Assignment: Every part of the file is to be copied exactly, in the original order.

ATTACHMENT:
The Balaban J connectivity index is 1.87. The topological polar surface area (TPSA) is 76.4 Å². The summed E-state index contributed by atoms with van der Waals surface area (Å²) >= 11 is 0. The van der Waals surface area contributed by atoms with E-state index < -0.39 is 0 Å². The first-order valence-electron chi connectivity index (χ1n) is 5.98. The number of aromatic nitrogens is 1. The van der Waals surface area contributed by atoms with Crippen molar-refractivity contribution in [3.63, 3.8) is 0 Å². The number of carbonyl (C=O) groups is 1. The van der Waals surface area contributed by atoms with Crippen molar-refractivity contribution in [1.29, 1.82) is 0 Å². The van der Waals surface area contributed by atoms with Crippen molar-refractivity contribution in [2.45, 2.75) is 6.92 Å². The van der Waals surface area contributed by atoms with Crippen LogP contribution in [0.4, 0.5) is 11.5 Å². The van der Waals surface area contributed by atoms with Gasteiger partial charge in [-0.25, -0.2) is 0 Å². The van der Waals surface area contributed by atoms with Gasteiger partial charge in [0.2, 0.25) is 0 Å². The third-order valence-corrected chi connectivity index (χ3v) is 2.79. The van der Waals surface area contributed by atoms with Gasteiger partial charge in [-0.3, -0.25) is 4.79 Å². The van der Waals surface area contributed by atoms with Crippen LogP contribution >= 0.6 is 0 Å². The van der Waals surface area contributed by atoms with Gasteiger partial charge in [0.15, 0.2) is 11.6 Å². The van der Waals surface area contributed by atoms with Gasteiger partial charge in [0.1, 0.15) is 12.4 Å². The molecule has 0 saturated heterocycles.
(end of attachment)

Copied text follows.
The Balaban J connectivity index is 1.87. The topological polar surface area (TPSA) is 76.4 Å². The summed E-state index contributed by atoms with van der Waals surface area (Å²) >= 11 is 0. The van der Waals surface area contributed by atoms with E-state index < -0.39 is 0 Å². The first-order valence-electron chi connectivity index (χ1n) is 5.98. The number of aromatic nitrogens is 1. The van der Waals surface area contributed by atoms with Crippen molar-refractivity contribution in [3.63, 3.8) is 0 Å². The number of carbonyl (C=O) groups is 1. The van der Waals surface area contributed by atoms with Crippen molar-refractivity contribution in [1.29, 1.82) is 0 Å². The van der Waals surface area contributed by atoms with Crippen molar-refractivity contribution in [2.45, 2.75) is 6.92 Å². The van der Waals surface area contributed by atoms with Crippen LogP contribution in [0.4, 0.5) is 11.5 Å². The van der Waals surface area contributed by atoms with Gasteiger partial charge in [-0.25, -0.2) is 0 Å². The van der Waals surface area contributed by atoms with Gasteiger partial charge in [0.2, 0.25) is 0 Å². The third-order valence-corrected chi connectivity index (χ3v) is 2.79. The van der Waals surface area contributed by atoms with Gasteiger partial charge in [-0.3, -0.25) is 4.79 Å². The van der Waals surface area contributed by atoms with Crippen LogP contribution >= 0.6 is 0 Å². The van der Waals surface area contributed by atoms with Gasteiger partial charge in [0.15, 0.2) is 11.6 Å². The van der Waals surface area contributed by atoms with Gasteiger partial charge in [0.1, 0.15) is 12.4 Å². The molecule has 0 saturated heterocycles.